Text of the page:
The first of these questions can be answered readily. People in isolated settings, Robinson Crusoe before the arrival of Friday, for example, seek what they want to seek: The question posed is relatively uninteresting. Economists might respond by saying that people seek “utility” and then proceed to model behavior in utility-maximizing terms. In this form, however, utility is operationally empty, since it becomes merely “what people maximize.” Any number of comparable terms would be equally suitable: satisfaction, pleasure, happiness, or
x. The point is that for purely private choices made in isolation and outside any social relationship, individuals are presumed to establish their own private and internal value standards.
The second question is far more difficult. The economist who models individual behavior in idealized competitive settings only partially succeeds in escaping the social effects on individual values. In the abstracted model of the perfectly competitive economy, each participant remains totally unaware that he is involved in social interaction. Each buyer and each seller responds to prices that he confronts; his economic dealings remain wholly impersonal.
Economists recognize, of course, that the idealized construction is just that, and they acknowledge that even in the most competitive markets, descriptively identified, there may remain elements of a genuinely social relationship. Individuals, as buyers or as sellers, confront other persons on the reciprocal side of the market, persons whom they recognize as members of the human species. In such cases, the economic relationship is
At precisely this point, economic theory branches in two separate methodological directions. To the extent that a positive, predictive theory is sought, individuals who participate in economic exchanges continue to be modeled as if they do not recognize reciprocal trading parties as such. In order for operationally meaningful statements about choice behavior to be made, what individuals seek to maximize must be specified in advance.
Homo economicus enters the scenario; individuals are postulated to seek only their own identified private interest, summarized in objectively measurable net wealth.
Quite another direction can be taken, however, if the economic theorist aims only at offering a logical explanation of the whole exchange network. In this approach, the person who recognizes the social nature of the exchange relationship may be allowed to incorporate the interests of the party on the other side of the potential exchange, and such incorporation may be allowed to modify choice behavior. In other terms, an objectively measurable maximand need not be specified. Nonetheless, even in this construction, the value to be maximized by the individual remains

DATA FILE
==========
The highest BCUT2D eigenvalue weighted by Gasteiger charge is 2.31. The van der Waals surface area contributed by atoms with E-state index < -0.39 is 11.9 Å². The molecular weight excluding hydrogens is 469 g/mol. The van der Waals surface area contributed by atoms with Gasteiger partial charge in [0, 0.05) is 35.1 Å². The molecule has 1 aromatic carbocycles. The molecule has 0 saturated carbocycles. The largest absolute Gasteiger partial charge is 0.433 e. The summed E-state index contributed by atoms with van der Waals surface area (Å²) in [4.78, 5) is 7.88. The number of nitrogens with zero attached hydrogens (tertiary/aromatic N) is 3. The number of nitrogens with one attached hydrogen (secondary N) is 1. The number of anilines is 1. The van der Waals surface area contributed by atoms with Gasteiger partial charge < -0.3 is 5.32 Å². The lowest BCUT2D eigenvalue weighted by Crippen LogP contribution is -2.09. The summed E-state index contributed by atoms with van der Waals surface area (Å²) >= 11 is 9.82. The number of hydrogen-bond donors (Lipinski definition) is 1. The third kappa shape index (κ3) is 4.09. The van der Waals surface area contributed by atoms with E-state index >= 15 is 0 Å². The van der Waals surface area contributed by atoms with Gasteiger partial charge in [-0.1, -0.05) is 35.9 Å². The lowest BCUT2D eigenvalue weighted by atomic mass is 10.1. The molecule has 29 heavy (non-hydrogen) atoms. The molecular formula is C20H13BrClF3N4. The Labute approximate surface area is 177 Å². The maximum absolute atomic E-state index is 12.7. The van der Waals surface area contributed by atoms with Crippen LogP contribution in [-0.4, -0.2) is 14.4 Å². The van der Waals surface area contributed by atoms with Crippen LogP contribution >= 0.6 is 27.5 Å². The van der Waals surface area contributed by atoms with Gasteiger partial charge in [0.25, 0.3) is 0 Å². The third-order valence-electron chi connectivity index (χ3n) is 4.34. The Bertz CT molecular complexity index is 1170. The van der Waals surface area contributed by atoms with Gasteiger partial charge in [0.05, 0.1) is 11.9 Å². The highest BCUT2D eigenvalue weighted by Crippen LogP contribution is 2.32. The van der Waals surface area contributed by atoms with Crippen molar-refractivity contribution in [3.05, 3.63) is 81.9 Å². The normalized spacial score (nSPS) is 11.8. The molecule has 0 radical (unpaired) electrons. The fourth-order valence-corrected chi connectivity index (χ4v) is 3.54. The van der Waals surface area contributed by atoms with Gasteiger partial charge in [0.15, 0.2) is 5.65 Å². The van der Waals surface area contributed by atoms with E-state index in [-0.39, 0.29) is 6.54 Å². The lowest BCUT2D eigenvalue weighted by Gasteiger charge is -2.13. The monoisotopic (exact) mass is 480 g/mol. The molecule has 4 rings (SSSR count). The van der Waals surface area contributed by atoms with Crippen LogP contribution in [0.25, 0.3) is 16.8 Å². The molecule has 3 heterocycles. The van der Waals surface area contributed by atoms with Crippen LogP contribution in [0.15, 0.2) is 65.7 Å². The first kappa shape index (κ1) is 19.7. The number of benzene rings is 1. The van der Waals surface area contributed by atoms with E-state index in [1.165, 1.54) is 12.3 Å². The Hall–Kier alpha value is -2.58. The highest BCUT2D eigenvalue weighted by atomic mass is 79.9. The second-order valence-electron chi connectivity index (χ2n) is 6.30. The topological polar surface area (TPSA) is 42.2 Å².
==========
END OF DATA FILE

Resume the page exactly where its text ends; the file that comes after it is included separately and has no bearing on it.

internal to his own psyche. This value may, as suggested, include some reckoning of the interests of the other party in exchange. But it is an interest subjectively experienced by the party other than the one on whom it is presumed to have an effect.
The point here is a subtle one, and it is a source of much confusion. Some detail may be warranted. Persons A and B engage in economic exchange; A recognizes the social nature of the relationship. Because he does so, he may not seek to maximize only his own net wealth. He may place some value on the well-being of person B, as he, A, evaluates this well-being. But such evaluation remains internal to A; it cannot be B’s evaluation of B’s well-being. The latter evaluation could not possibly influence the choice behavior of A.
This discussion of simple economic exchange is, again, useful largely because it aids in the analysis of the much more complex interaction of “politics.” Initially, we may think of “politics” in an all-inclusive definition to refer to all interpersonal dealings other than the basic two-party, buyer-seller exchange that lies strictly in the domain of economics. As we indicated in Chapter 2, politics is modeled as “complex exchange” in the contractarian vision. But the motivation for individual behavior in such exchanges is necessarily more problematic than in simple economic exchange. In the latter, Wicksteed’s methodological presumption of “nontuism”
*14 allows the participants to be modeled as net wealth maximizers